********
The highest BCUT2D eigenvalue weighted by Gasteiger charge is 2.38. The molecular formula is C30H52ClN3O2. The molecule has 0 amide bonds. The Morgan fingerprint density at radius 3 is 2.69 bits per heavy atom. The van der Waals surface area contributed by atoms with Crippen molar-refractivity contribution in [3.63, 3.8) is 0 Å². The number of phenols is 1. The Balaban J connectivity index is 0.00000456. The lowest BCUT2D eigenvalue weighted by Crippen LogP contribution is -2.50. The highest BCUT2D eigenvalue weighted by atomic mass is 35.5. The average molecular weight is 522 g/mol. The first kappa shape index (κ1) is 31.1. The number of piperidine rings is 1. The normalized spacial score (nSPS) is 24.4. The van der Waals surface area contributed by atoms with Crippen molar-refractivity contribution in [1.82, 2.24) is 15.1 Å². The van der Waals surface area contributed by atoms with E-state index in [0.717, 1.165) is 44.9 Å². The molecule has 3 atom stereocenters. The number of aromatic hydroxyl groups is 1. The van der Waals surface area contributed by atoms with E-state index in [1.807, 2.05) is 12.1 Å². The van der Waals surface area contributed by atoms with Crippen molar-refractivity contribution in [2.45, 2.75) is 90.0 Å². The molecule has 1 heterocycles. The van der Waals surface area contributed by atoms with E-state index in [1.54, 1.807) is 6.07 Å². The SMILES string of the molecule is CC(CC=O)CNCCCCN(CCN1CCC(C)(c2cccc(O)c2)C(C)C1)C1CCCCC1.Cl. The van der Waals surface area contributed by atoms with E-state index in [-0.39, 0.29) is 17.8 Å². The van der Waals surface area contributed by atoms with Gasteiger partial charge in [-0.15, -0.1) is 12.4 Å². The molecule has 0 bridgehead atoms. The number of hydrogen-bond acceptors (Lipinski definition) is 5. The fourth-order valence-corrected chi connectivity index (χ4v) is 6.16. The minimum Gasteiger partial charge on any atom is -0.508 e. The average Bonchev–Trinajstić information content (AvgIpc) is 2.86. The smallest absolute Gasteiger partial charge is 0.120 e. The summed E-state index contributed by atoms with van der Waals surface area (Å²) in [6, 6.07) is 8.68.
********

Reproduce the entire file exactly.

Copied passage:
The highest BCUT2D eigenvalue weighted by Gasteiger charge is 2.38. The molecular formula is C30H52ClN3O2. The molecule has 0 amide bonds. The Morgan fingerprint density at radius 3 is 2.69 bits per heavy atom. The van der Waals surface area contributed by atoms with Crippen molar-refractivity contribution in [3.63, 3.8) is 0 Å². The number of phenols is 1. The Balaban J connectivity index is 0.00000456. The lowest BCUT2D eigenvalue weighted by Crippen LogP contribution is -2.50. The highest BCUT2D eigenvalue weighted by atomic mass is 35.5. The average molecular weight is 522 g/mol. The first kappa shape index (κ1) is 31.1. The number of piperidine rings is 1. The normalized spacial score (nSPS) is 24.4. The van der Waals surface area contributed by atoms with Crippen molar-refractivity contribution in [1.82, 2.24) is 15.1 Å². The van der Waals surface area contributed by atoms with E-state index in [0.717, 1.165) is 44.9 Å². The molecule has 3 atom stereocenters. The number of aromatic hydroxyl groups is 1. The van der Waals surface area contributed by atoms with E-state index in [1.807, 2.05) is 12.1 Å². The van der Waals surface area contributed by atoms with Crippen molar-refractivity contribution in [2.45, 2.75) is 90.0 Å². The molecule has 1 heterocycles. The van der Waals surface area contributed by atoms with E-state index in [1.54, 1.807) is 6.07 Å². The SMILES string of the molecule is CC(CC=O)CNCCCCN(CCN1CCC(C)(c2cccc(O)c2)C(C)C1)C1CCCCC1.Cl. The van der Waals surface area contributed by atoms with E-state index in [-0.39, 0.29) is 17.8 Å². The van der Waals surface area contributed by atoms with Gasteiger partial charge in [-0.15, -0.1) is 12.4 Å². The molecule has 0 bridgehead atoms. The number of hydrogen-bond acceptors (Lipinski definition) is 5. The fourth-order valence-corrected chi connectivity index (χ4v) is 6.16. The minimum Gasteiger partial charge on any atom is -0.508 e. The average Bonchev–Trinajstić information content (AvgIpc) is 2.86. The smallest absolute Gasteiger partial charge is 0.120 e. The summed E-state index contributed by atoms with van der Waals surface area (Å²) in [6, 6.07) is 8.68.